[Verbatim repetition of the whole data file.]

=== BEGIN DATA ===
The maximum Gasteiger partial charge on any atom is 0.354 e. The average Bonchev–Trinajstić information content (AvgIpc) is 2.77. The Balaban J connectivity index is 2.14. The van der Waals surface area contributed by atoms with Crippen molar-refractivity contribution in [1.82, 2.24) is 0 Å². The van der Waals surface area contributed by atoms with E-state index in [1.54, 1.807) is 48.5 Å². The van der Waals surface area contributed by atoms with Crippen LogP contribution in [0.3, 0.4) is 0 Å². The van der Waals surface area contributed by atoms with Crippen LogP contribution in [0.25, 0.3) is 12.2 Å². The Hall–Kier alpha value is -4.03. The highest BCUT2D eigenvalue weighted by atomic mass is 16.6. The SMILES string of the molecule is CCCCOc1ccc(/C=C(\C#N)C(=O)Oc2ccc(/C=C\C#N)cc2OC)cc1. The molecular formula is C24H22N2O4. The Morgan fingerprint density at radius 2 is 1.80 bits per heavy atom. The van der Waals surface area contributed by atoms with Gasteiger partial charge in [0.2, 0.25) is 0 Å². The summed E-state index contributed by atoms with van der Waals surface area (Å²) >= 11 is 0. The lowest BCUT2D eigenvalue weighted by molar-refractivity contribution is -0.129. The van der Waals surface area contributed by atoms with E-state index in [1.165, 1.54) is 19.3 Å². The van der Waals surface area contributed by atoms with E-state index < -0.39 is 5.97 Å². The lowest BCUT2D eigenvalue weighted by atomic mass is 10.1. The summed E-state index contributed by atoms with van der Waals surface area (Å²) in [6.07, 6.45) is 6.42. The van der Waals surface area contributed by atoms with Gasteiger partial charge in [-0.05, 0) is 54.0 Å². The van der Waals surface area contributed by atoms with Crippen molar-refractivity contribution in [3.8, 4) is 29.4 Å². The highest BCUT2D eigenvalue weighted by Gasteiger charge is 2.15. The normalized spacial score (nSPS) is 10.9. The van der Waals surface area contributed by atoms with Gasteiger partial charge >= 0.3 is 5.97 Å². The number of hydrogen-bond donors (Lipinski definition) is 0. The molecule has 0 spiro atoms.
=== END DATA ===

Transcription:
The maximum Gasteiger partial charge on any atom is 0.354 e. The average Bonchev–Trinajstić information content (AvgIpc) is 2.77. The Balaban J connectivity index is 2.14. The van der Waals surface area contributed by atoms with Crippen molar-refractivity contribution in [1.82, 2.24) is 0 Å². The van der Waals surface area contributed by atoms with E-state index in [1.54, 1.807) is 48.5 Å². The van der Waals surface area contributed by atoms with Crippen LogP contribution in [0.3, 0.4) is 0 Å². The van der Waals surface area contributed by atoms with Crippen LogP contribution in [0.25, 0.3) is 12.2 Å². The Hall–Kier alpha value is -4.03. The highest BCUT2D eigenvalue weighted by atomic mass is 16.6. The SMILES string of the molecule is CCCCOc1ccc(/C=C(\C#N)C(=O)Oc2ccc(/C=C\C#N)cc2OC)cc1. The molecular formula is C24H22N2O4. The Morgan fingerprint density at radius 2 is 1.80 bits per heavy atom. The van der Waals surface area contributed by atoms with Gasteiger partial charge in [0.2, 0.25) is 0 Å². The summed E-state index contributed by atoms with van der Waals surface area (Å²) >= 11 is 0. The lowest BCUT2D eigenvalue weighted by molar-refractivity contribution is -0.129. The van der Waals surface area contributed by atoms with E-state index in [1.165, 1.54) is 19.3 Å². The van der Waals surface area contributed by atoms with E-state index < -0.39 is 5.97 Å². The lowest BCUT2D eigenvalue weighted by atomic mass is 10.1. The summed E-state index contributed by atoms with van der Waals surface area (Å²) in [6.07, 6.45) is 6.42. The van der Waals surface area contributed by atoms with Gasteiger partial charge in [-0.05, 0) is 54.0 Å². The van der Waals surface area contributed by atoms with Crippen molar-refractivity contribution in [3.8, 4) is 29.4 Å². The highest BCUT2D eigenvalue weighted by Gasteiger charge is 2.15. The normalized spacial score (nSPS) is 10.9. The van der Waals surface area contributed by atoms with Gasteiger partial charge >= 0.3 is 5.97 Å². The number of hydrogen-bond donors (Lipinski definition) is 0. The molecule has 0 spiro atoms.